DEFEAT OF THE THIRD REICH
LATE APRIL 1945
The city of Nuremberg was a symbol of the Nazi regime. It was the scene of massive rallies, torchlight parades, Hitler Youth jamborees, and reviews of the Wehrmacht. Nuremberg fell to the U.S. Third Army on April 20, 1945, Hitler’s birthday.
“Nuremberg—This was once the city of toys, probably the most delightful place in the world fur children during the Christmas holidays. With its twelfth-century walls surrounding the old part of the town, its castle on a hilltop, its towers and its spires, its crooked little streets, it looked like something Walt Disney might have created...it now looks as though some angry story-book giant had strode through it...a crumpled tower here. a row of buildings in the dust there.”
—Yank Magazine, June 8, 1945
COLLAPSE OF THE WEHRMACHT
As the Allies entered Germany in the spring of 1945, German soldiers began surrendering by the thousands, although stubborn and fanatical resistance was encountered until the last. More than two million Germans were taken prisoner by the western Allies in Europe between June 1944 and May 1945.
“Night was coming on, the POWs had to be guarded, security patrols had to be organized in case some SS troops decided to stage a rescue. Seargeant Williams started to appoint security patrols when one of the men noticed a German soldier on a nearby hill. More troubles. Leaving three men to guard the prisoners, Williams took off with the other men through dense woods, surrounded another group of Germans and came marching back to town with a lieutenant colonel and thirty-five men.”
—76th Infantry Division
“May 8, 1945: VE day found us busy covering convoys of the 6th German Panzer Army who were surrendering.”
—167th Signal Photographic Company, Unit 123
THE END OF THE WAR
LIBERATION OF FORCED/SLAVE LABORERS
FALL 1944-SUMMER 1945
To fill labor shortages during the war, the Nazi regime “leased” several million persons of many nationalities as forced laborers to German industry and agriculture. When the war ended, hundreds of thousands became “Displaced Persons,” crisscrossing Europe to return home.
“They were drawn from every non-Axis country in Europe, these tired, abused people who gathered to warm themselves around fires the GI’s built to heat C-rations...Poles, Russians, French, Czechs, toothless grannies in old world shawls, bent, old and middle-aged men, women...And the very young like Edvard Kowalis...nothing to show for his years of labor and his ruined childhood except the physical ravages of excessive toil and the ragged clothes he wore.”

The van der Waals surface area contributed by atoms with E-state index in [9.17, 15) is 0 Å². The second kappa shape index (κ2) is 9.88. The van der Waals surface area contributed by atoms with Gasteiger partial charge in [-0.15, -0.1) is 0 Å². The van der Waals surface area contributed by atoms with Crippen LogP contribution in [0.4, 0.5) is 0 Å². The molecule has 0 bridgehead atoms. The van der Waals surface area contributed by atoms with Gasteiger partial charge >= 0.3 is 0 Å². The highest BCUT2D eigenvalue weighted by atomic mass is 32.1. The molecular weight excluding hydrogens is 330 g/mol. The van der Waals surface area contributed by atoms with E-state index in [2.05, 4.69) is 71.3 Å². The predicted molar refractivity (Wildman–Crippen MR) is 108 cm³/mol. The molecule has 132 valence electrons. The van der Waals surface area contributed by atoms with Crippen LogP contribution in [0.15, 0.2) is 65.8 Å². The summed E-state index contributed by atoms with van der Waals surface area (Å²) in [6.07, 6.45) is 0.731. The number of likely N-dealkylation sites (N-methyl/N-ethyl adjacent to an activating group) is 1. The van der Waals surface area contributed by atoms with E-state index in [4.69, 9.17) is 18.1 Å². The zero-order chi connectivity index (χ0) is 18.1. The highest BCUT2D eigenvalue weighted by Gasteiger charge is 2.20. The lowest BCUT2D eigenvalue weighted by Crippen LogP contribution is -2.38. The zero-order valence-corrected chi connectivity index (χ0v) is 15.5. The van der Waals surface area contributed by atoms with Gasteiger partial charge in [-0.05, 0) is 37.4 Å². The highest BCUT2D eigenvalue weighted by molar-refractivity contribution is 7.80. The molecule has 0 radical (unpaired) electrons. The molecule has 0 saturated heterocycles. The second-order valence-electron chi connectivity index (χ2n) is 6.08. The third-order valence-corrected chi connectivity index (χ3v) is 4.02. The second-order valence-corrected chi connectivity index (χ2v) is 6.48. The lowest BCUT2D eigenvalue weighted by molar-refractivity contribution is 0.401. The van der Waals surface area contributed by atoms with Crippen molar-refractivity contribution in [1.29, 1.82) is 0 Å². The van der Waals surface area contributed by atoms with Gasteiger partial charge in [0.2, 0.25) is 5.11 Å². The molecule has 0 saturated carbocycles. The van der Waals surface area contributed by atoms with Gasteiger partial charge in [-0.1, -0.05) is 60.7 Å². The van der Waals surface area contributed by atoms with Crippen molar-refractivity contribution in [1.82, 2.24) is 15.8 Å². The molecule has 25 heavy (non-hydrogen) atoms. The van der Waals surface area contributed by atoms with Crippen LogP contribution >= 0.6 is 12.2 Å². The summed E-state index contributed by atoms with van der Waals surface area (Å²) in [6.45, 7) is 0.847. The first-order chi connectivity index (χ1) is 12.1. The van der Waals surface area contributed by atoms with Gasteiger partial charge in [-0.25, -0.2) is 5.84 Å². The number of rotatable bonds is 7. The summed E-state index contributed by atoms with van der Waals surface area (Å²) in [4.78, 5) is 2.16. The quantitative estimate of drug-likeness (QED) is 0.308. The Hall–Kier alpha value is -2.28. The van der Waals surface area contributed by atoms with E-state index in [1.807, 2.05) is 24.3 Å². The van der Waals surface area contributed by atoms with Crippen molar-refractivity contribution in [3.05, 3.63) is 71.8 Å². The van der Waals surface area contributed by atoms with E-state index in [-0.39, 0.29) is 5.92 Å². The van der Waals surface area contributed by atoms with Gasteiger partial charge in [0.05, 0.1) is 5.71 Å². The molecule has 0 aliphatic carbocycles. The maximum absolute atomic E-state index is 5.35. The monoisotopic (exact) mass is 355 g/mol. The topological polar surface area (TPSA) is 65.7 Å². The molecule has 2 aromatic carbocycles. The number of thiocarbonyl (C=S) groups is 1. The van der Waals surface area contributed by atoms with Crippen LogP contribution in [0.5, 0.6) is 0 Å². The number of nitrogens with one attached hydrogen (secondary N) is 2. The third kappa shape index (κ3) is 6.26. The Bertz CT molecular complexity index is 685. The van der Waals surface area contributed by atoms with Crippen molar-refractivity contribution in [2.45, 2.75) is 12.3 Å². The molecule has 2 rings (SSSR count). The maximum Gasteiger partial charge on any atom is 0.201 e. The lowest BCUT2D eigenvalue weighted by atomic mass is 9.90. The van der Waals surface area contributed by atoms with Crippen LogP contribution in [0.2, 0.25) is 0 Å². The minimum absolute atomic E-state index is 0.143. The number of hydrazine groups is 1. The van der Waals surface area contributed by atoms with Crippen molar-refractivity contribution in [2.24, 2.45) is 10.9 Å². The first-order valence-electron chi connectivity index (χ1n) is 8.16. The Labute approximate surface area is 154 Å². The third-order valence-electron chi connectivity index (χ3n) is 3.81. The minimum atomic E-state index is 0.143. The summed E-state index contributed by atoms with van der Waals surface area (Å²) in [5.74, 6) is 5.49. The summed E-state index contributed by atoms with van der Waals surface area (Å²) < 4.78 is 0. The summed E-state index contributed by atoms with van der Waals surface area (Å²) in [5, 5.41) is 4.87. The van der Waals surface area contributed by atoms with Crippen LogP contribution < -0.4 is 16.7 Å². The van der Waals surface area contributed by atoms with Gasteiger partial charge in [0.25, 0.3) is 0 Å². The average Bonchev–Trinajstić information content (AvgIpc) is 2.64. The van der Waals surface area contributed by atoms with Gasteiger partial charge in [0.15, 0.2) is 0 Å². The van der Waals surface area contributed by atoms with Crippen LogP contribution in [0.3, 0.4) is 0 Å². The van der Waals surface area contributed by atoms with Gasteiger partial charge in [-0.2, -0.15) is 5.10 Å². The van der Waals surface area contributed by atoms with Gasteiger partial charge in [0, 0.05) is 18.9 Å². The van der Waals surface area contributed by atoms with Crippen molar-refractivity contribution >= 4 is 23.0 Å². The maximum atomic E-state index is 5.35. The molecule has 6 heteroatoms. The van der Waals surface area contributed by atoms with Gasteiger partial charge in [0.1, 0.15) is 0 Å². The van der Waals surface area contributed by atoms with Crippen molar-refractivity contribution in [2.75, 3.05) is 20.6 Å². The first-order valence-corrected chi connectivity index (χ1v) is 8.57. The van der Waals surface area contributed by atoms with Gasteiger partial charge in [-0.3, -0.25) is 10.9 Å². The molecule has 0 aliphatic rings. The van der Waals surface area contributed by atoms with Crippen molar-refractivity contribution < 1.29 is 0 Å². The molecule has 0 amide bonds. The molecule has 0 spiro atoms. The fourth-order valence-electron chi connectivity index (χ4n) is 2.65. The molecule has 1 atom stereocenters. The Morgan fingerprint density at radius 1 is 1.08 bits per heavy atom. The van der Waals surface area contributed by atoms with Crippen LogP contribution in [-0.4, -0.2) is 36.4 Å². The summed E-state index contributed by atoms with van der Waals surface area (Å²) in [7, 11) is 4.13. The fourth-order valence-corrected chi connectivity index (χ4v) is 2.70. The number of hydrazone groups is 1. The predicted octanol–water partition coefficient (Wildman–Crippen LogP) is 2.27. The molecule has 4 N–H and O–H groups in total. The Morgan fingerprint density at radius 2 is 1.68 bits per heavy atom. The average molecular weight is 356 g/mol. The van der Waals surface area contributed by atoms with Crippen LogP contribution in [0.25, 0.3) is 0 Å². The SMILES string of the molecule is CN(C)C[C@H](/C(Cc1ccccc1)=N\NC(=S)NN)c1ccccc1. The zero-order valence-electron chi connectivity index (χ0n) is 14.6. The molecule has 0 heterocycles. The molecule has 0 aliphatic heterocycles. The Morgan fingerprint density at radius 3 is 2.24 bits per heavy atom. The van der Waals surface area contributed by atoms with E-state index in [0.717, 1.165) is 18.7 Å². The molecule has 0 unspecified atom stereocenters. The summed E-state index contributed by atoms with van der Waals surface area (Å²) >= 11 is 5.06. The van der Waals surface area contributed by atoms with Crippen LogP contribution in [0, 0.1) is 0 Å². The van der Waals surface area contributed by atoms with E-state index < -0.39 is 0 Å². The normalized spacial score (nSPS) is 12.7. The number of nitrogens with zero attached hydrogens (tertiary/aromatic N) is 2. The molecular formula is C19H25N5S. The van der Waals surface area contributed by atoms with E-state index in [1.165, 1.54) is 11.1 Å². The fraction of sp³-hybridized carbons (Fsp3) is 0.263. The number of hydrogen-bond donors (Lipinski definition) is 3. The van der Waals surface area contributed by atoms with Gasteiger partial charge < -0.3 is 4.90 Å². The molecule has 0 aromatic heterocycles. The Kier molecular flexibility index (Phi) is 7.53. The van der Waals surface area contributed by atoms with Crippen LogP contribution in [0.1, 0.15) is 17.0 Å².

—76th Infantry Division
“April 20, 1945—I have found what I believe to be the worst crimes of the Nazis. That is taking old Poles, Russians...from their homes and bringing them into Germany to work in the factories to turn out ammunition and guns to use against their own people...We came upon a couple who were eating a piece of stale rye bread. They must have been at least sixty or sixty-five years of age. We asked them if they wanted to go back to their country. Their answer is typical of the answers received from any of their age. They said, ‘We are too old. We have no home left in Poland...’”
LIBERATION OF POLISH POWS
After Poland’s defeat in September 1939, the Germans placed hundreds of thousands of Polish POWs in camps throughout Germany. The 167th arrived with combat troops and photographed camp conditions.
“I peered out of the windows of our barracks and could not see any guards. The watchtowers were empty. No one knew what to do. Was it a trick to get us to break out so we could be killed? Slowly we opened the barracks doors and ventured out just a few feet. One prisoner climbed up a watchtower and verified that it had been abandoned. The news spread like wildfire. Men screamed and yelled. Then a jeep raced ahead of the tank column carrying an American flag.”
“Nazi Prison Camp taken in recent First US Army advances in Germany. The Camp housed about 3,000 prisoners, most of whom were Poles. These prisoners have been here for the past five years, and are now being evacuated at the rate of about 600 per day. With hidden knives and tools, many of the prisoners made articles such as these...”
—JM Heslop, US Army Signal Corps, April 7, 1945